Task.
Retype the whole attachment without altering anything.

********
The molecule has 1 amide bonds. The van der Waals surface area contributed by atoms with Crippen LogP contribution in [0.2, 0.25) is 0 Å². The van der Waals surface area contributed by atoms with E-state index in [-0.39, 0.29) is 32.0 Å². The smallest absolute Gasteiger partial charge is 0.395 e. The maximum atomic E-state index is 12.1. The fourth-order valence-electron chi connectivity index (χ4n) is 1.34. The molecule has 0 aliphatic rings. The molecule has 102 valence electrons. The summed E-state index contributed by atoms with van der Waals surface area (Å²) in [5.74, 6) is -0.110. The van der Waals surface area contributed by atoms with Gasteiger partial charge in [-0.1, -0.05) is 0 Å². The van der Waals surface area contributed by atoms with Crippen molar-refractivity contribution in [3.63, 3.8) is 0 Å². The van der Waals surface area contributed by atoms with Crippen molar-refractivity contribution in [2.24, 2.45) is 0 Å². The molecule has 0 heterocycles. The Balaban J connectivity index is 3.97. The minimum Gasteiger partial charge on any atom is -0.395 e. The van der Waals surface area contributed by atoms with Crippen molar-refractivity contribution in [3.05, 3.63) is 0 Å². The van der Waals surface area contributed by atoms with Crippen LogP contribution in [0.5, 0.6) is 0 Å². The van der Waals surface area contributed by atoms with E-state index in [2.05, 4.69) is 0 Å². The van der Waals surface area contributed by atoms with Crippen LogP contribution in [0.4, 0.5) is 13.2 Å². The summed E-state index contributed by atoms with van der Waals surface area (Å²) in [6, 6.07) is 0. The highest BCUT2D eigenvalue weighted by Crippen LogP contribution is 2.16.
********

The molecule has 1 amide bonds. The van der Waals surface area contributed by atoms with Crippen LogP contribution in [0.2, 0.25) is 0 Å². The van der Waals surface area contributed by atoms with E-state index in [-0.39, 0.29) is 32.0 Å². The smallest absolute Gasteiger partial charge is 0.395 e. The maximum atomic E-state index is 12.1. The fourth-order valence-electron chi connectivity index (χ4n) is 1.34. The molecule has 0 aliphatic rings. The molecule has 102 valence electrons. The summed E-state index contributed by atoms with van der Waals surface area (Å²) in [5.74, 6) is -0.110. The van der Waals surface area contributed by atoms with Gasteiger partial charge in [-0.1, -0.05) is 0 Å². The van der Waals surface area contributed by atoms with Crippen molar-refractivity contribution in [3.63, 3.8) is 0 Å². The van der Waals surface area contributed by atoms with Crippen molar-refractivity contribution in [2.24, 2.45) is 0 Å². The molecule has 0 heterocycles. The Balaban J connectivity index is 3.97. The minimum Gasteiger partial charge on any atom is -0.395 e. The van der Waals surface area contributed by atoms with Crippen molar-refractivity contribution in [3.05, 3.63) is 0 Å². The van der Waals surface area contributed by atoms with Crippen LogP contribution in [0.5, 0.6) is 0 Å². The van der Waals surface area contributed by atoms with E-state index in [2.05, 4.69) is 0 Å². The van der Waals surface area contributed by atoms with Crippen LogP contribution in [0.4, 0.5) is 13.2 Å². The summed E-state index contributed by atoms with van der Waals surface area (Å²) in [6, 6.07) is 0. The highest BCUT2D eigenvalue weighted by Crippen LogP contribution is 2.16.